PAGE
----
What Are Voting Shares?

Group of colleagues taking a vote at a meeting

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Voting shares are a type of stock that investors can buy in publicly traded companies. They give shareholders the right to voice their opinion in certain company decisions, such as the election of corporate board members and other corporate actions.

Voting shares are a type of stock that investors can buy in publicly traded companies. They give shareholders the right to voice their opinion in certain company decisions, such as the election of corporate board members and other corporate actions.

As an investor, it’s important to understand how voting shares work and how they differ from other shares you might buy. Learn what voting shares are, their features and advantages, and how to buy voting shares in a company.

Definition and Example of Voting Shares

Voting shares are shares of stock offered to investors by public companies that come with voting rights in the company. Voting shares are usually common stock, the type of shares that are most frequently issued by corporations. All common stock comes with voting rights. However, a company might choose to offer more than one share class of common stock, with each class having a different level of voting rights.

As an example, Google offers four different shares of stock: Class A common stock, Class B common stock, Class C capital stock, and preferred stock. Both the Class A and Class B common stock are voting shares, meaning shareholders who own that stock have a right to vote on company matters. However, Class A stockholders are entitled to one vote per share, while Class B stockholders are entitled to 10 votes per share.

How Voting Shares Work

When you purchase voting shares in a company—usually in the form of common stock—you have the right to vote on corporate matters at the company’s annual meeting as well as special meetings throughout the year.

Before a vote, a public company sends each owner of voting shares a proxy statement, which lets them know the vote is taking place and what matters they’ll be voting on. Topics up for a vote often include the election of corporate board members, approval of executive compensation, and the adoption of proposals that other shareholders put forth.


If you own voting shares, you can exercise your right to vote by attending the shareholder meeting. You can also vote by proxy, which doesn’t require you to attend the meeting in person.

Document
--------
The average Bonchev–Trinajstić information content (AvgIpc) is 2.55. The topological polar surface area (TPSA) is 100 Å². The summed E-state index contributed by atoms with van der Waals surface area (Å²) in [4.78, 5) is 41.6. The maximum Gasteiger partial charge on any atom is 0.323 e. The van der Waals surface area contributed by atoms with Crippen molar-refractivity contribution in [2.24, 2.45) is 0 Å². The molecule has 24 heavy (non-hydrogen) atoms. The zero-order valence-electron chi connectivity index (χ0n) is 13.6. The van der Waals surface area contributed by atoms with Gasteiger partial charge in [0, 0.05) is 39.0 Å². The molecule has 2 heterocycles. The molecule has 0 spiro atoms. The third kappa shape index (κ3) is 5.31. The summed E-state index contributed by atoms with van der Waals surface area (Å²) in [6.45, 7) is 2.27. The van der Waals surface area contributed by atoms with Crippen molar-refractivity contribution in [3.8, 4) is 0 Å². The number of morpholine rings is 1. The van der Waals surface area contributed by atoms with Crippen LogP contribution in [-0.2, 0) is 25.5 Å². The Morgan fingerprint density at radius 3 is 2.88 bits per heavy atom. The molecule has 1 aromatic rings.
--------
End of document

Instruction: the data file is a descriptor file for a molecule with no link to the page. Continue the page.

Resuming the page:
Types of Voting Shares

A company might offer more than one class of voting shares. When one class has more voting rights than another, it may trade at a higher price. In many cases, the class with more voting rights isn’t publicly traded at all; instead, it’s designed to give certain individuals more power within the company.

Individual investors can’t purchase Class B stock, which is only available to company insiders. In fact, Google’s founders Larry Page and Sergey Brin own enough Class B stock to single-handedly determine the outcome of corporate matters, including elections to the company’s board of directors.

Google also prevents individual investors from owning Class B stock. If a Class B stockholder sells or transfers their shares to another individual, those shares automatically convert into Class A shares, which come with just one vote per share. The only exception is when one of Google’s founders transfers shares to the other or when a Class B stockholder transfers shares for tax or estate-planning purposes.

Voting Shares vs. Nonvoting Shares

Voting shares (also known as common stock) are the type of shares that companies most frequently issue, but they aren’t the only type. Many companies also issue preferred stock, which doesn’t come with voting rights.

Instead of voting rights, preferred stockholders have the right to receive dividends before common stockholders. They also have more of a legal claim to funds if a company goes bankrupt or is liquidated, meaning they’ll receive their money before common stockholders and other debtors.